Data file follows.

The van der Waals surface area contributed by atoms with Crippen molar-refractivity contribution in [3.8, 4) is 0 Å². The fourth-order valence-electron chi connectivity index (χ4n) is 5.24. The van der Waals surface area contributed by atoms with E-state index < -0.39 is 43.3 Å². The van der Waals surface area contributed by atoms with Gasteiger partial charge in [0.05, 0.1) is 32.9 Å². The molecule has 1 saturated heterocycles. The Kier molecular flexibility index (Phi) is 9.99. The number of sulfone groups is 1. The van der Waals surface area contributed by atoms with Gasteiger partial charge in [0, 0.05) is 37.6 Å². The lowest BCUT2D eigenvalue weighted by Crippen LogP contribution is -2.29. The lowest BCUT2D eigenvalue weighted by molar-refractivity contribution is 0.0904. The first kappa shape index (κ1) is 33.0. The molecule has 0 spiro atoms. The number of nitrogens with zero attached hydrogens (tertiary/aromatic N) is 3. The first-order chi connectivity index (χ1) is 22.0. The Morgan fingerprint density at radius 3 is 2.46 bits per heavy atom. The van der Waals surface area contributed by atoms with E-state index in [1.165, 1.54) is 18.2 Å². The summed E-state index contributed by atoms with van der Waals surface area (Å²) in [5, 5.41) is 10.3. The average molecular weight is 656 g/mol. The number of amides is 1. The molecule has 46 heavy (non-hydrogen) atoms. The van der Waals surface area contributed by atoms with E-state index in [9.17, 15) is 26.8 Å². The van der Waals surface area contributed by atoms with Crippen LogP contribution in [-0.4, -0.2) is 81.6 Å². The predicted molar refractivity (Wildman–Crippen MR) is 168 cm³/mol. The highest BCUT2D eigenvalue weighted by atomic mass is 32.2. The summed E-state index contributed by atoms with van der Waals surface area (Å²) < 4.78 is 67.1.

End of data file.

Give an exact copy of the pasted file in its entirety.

The van der Waals surface area contributed by atoms with Crippen molar-refractivity contribution in [3.8, 4) is 0 Å². The fourth-order valence-electron chi connectivity index (χ4n) is 5.24. The van der Waals surface area contributed by atoms with E-state index < -0.39 is 43.3 Å². The van der Waals surface area contributed by atoms with Gasteiger partial charge in [0.05, 0.1) is 32.9 Å². The molecule has 1 saturated heterocycles. The Kier molecular flexibility index (Phi) is 9.99. The number of sulfone groups is 1. The van der Waals surface area contributed by atoms with Gasteiger partial charge in [0, 0.05) is 37.6 Å². The lowest BCUT2D eigenvalue weighted by Crippen LogP contribution is -2.29. The lowest BCUT2D eigenvalue weighted by molar-refractivity contribution is 0.0904. The first kappa shape index (κ1) is 33.0. The molecule has 0 spiro atoms. The number of nitrogens with zero attached hydrogens (tertiary/aromatic N) is 3. The first-order chi connectivity index (χ1) is 22.0. The Morgan fingerprint density at radius 3 is 2.46 bits per heavy atom. The van der Waals surface area contributed by atoms with E-state index in [1.165, 1.54) is 18.2 Å². The summed E-state index contributed by atoms with van der Waals surface area (Å²) in [5, 5.41) is 10.3. The average molecular weight is 656 g/mol. The number of amides is 1. The molecule has 46 heavy (non-hydrogen) atoms. The van der Waals surface area contributed by atoms with E-state index in [9.17, 15) is 26.8 Å². The van der Waals surface area contributed by atoms with Crippen LogP contribution in [-0.4, -0.2) is 81.6 Å². The predicted molar refractivity (Wildman–Crippen MR) is 168 cm³/mol. The highest BCUT2D eigenvalue weighted by atomic mass is 32.2. The summed E-state index contributed by atoms with van der Waals surface area (Å²) < 4.78 is 67.1.